The exact dates of when the ell was constructed and when it was demolished are not known. While future research may shed better light on this subject, for now, these can only be speculated. When considering all that is currently known about the house, it is this author’s belief that the ell relates to the Period II (c.1785 to c. 1812) era, and may have been built at the time the Period II renovations took place, or sometime shortly thereafter.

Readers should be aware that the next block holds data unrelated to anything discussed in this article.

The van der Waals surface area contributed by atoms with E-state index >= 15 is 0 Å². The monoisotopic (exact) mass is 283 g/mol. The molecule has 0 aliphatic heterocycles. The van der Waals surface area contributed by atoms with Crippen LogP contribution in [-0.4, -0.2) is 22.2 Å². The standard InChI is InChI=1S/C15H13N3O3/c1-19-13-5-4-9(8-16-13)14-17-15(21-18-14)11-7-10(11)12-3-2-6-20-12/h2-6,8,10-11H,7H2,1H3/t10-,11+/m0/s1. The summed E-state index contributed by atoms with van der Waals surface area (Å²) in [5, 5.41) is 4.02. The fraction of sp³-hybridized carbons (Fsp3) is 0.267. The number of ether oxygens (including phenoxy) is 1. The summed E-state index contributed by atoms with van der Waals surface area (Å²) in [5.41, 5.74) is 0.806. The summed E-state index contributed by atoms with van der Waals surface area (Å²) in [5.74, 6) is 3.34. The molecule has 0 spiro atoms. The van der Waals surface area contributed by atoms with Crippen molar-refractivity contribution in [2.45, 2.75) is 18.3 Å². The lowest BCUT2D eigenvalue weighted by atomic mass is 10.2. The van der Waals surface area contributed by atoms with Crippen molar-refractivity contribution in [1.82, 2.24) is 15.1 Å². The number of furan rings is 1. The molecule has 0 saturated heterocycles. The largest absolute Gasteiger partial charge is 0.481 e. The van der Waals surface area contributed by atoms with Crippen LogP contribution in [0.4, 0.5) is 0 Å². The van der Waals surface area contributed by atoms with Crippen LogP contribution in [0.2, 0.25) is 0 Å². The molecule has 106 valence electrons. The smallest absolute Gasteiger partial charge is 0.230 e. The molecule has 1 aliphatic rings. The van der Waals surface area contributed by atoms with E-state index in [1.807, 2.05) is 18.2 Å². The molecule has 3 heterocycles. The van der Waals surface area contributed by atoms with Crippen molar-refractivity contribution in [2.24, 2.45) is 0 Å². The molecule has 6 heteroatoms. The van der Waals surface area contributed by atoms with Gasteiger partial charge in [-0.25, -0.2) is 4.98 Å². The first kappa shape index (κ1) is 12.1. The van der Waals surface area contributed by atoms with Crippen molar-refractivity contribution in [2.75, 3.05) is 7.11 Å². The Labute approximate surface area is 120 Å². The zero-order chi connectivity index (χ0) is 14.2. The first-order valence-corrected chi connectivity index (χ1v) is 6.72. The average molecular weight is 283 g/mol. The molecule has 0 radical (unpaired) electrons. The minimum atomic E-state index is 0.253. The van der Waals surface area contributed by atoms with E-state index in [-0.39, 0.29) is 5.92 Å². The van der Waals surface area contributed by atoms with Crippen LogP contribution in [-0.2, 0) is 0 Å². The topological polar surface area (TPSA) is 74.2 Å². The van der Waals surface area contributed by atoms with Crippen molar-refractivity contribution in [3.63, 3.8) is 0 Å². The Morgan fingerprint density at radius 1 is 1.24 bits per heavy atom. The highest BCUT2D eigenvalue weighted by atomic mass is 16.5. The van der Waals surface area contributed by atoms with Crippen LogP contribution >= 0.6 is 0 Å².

While much of the Period II Handy house remains intact, little evidence survives to inform us as to the details of the north ell. What we can say for certain is the ell was of frame construction, measuring approximately thirteen to fourteen feet wide and equally tall at its ridge. The ell did not have a cellar. Scars and ghosts on the sheathing boards of the north wall of the house indicate the ell had a gable roof, and that the southernmost room of the ell had a south wall finished with wainscot and plaster above. The remains of what appears to be a stone walk survive to the east of the ell’s foot print suggesting an entry near this location.